I subscribe to the Nightengale-Conant newsletter. They send out motivational information that I usualy find smacks me up alongside the head. Todays article was one that nearly bowled me over.
The Art of Strategic Surrender
By Joe Caruso
© 2007 Nightingale-Conant Corporation
The key to the happiness, success, and power that we're looking for is not to win every battle ... it's to learn how to identify which battles are truly winnable and which aren't.
"The universe is change; our life is what our thoughts make it," said Marcus Aurelius in the second century A.D., and it's a statement that's as true today as it was then. We, as well as everyone and everything around us, are in a constant state of change, and yet, change is what most of us fear most in life. It's our thoughts about change, however, not change itself that cause our problems. And our fear of change is directly related to our need to maintain the illusion of control.
Our fears and insecurities make us feel as though we need to win each and every battle we face. Yet even the greatest military leaders of all time would tell us that this approach is the surest way to lose the bigger war. The key to the happiness, success, and power that we're looking for is to learn how to identify which battles are truly winnable and which aren't. What can we control and what do we have no control over? Then spend our precious time and energy only on those things we can control. I call this The Art of Strategic Surrender.
How many people do you know who are clinging to unproductive ideas and attitudes, dead-end jobs, or moribund relationships simply because they fear what might happen if they just let go and moved on? What we've got is known, even if it's less than ideal; what we don't have is the unknown and, therefore, fraught with danger — or so we think.
What we really need to figure out is twofold: whether what we're clinging to is really within our control and, if it is, whether it is actually serving us well. If the answer to either of those two questions is "no," then we need to let go of it.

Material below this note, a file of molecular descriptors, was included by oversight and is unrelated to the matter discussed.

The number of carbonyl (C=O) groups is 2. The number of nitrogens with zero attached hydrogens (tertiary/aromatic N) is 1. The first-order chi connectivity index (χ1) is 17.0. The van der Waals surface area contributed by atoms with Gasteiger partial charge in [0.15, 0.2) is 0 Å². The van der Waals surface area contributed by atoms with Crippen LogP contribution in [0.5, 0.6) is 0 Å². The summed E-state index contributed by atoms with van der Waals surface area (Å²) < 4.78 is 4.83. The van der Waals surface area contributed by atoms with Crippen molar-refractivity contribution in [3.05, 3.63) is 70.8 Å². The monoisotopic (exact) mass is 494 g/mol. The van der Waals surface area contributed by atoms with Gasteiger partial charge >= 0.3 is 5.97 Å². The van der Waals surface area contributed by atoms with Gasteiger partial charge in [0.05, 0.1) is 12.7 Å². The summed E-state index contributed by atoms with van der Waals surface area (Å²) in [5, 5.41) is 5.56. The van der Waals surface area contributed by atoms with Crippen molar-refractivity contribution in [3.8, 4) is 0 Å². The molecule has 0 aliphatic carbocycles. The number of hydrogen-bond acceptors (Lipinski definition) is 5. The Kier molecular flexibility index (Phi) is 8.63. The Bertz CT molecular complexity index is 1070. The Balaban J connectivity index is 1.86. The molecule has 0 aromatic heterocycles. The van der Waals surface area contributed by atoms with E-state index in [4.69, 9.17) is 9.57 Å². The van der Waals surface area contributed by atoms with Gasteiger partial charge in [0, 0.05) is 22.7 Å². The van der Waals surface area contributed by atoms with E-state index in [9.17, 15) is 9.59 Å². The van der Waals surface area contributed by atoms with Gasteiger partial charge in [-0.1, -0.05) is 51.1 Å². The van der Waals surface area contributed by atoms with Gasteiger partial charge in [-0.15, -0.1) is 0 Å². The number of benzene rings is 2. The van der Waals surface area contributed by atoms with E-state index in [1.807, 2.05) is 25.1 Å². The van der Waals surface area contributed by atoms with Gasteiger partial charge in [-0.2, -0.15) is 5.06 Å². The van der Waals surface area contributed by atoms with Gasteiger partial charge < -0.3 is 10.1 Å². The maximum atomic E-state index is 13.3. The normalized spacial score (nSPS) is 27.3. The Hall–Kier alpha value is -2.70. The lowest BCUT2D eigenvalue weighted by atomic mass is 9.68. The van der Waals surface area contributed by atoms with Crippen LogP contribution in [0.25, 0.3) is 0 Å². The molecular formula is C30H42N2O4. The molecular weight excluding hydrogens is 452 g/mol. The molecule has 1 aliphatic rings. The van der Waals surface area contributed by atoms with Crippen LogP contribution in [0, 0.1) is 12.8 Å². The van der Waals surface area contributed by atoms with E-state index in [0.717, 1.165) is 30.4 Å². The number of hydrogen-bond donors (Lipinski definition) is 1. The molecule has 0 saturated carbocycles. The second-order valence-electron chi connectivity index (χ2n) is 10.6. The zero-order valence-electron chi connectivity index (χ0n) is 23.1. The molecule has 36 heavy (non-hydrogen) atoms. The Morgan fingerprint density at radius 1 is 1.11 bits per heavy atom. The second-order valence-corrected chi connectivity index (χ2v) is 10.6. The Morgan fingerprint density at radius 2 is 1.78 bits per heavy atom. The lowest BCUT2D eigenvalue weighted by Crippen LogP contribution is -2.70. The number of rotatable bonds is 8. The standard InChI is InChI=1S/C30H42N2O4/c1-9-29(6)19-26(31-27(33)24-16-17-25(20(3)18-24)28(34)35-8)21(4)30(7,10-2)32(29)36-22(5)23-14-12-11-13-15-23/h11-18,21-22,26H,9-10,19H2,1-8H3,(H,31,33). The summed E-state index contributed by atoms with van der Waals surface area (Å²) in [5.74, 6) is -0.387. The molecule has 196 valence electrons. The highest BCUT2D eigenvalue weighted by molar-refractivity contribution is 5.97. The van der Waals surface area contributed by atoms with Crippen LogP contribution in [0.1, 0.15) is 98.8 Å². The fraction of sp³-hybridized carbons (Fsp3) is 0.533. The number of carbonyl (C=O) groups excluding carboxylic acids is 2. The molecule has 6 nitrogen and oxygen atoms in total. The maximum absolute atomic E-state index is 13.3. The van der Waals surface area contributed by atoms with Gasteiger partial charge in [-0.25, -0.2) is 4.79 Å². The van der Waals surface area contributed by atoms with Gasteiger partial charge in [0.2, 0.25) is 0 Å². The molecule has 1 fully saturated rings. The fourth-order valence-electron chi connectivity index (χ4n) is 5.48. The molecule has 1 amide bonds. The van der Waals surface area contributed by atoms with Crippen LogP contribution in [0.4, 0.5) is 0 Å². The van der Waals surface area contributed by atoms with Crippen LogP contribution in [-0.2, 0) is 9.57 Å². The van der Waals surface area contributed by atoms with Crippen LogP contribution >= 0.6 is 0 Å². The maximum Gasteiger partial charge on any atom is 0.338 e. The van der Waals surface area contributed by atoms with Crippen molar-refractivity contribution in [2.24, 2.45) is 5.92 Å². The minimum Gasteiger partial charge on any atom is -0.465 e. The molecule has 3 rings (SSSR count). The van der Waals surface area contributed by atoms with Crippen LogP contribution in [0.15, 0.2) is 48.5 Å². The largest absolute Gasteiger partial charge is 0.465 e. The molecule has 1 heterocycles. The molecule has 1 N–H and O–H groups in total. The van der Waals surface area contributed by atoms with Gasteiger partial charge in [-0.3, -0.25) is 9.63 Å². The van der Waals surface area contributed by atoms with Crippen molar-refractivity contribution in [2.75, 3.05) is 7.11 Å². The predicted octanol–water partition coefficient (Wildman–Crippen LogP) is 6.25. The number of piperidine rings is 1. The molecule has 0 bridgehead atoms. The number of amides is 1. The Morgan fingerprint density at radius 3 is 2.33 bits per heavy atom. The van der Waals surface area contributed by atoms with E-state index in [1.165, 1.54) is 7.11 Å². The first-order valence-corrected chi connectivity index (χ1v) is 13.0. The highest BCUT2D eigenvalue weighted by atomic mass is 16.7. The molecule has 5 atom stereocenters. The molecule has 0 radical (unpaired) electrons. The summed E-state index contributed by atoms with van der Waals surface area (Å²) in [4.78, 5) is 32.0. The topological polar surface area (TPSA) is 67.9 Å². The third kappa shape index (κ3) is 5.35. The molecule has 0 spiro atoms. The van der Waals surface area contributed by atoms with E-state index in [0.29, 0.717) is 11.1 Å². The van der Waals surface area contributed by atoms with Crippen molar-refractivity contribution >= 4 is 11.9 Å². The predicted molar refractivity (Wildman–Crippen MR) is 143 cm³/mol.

The truth of the first part of that statement was demonstrated to me very clearly when I was a sophomore in high school. I very much admired our Spanish teacher, Mr. Garcia, who was strict but fair, with a great sense of humor and enormous patience for his less-than-linguistically-talented students.
One day, for some reason that was a mystery to us, he was late for class. The door was locked and all 28 of us were waiting for him in the hall when someone got the bright idea to jam the lock with the point of his pencil just to see what would happen when Mr. Garcia finally arrived. But if this wise guy thought he'd blow his stack, he was about to be bitterly disappointed.
When he got there, Mr. Garcia apologized for being late and proceeded to try to fit his key in the lock. When he realized it was jammed, he simply put away his key, took out his Swiss Army Knife, and began whistling quietly to himself as he worked the lock. He got it open in no time, let us all in, and started on the day's lesson as if nothing had happened.
Admiring his cool and wondering what he was really thinking, I approached him after class. "Señor Garcia," I started out nervously. "I felt bad about the lock being messed with today."
"These things happen," he shrugged.
"Well, the reason I bring it up is that a lot of us were really surprised you didn't get angry. In fact, it didn't seem to bother you at all. So, I'm curious, were you just covering it up or were you really as unfazed as you seemed to be?"
"That's a good question, Joe," he replied. "But, you see, I have a rule in my life that I always try to follow. When something happens to me, it falls into one of two categories: Either I can do something about it or I can't. If I can, I need to gather myself together and do what I can. If I can't, then I need to accept that and focus on something I can do something about."
Mr. Garcia had made a clear distinction between things he could control and things he couldn't, and he used that distinction as a context for everything he faced in life. In effect, he'd defined the power of letting go. By doing that in this situation he'd also found his power as a teacher. He'd won the respect of the class and taught me, personally, a valuable lesson that would serve me the rest of my life. His distinction became a powerful context for me to use in even my most unhealthy and out-of-control times. In fact, his advice may have helped to save my life. Three years later, I was diagnosed with cancer. As I was struggling with the ravages of chemotherapy, I applied Mr. Garcia's advice to virtually every symptom, pain, and side effect. And in those times when energy seemed like a luxury, it was invaluable in helping me accept what I couldn't control and bring what little energy I had to what I could.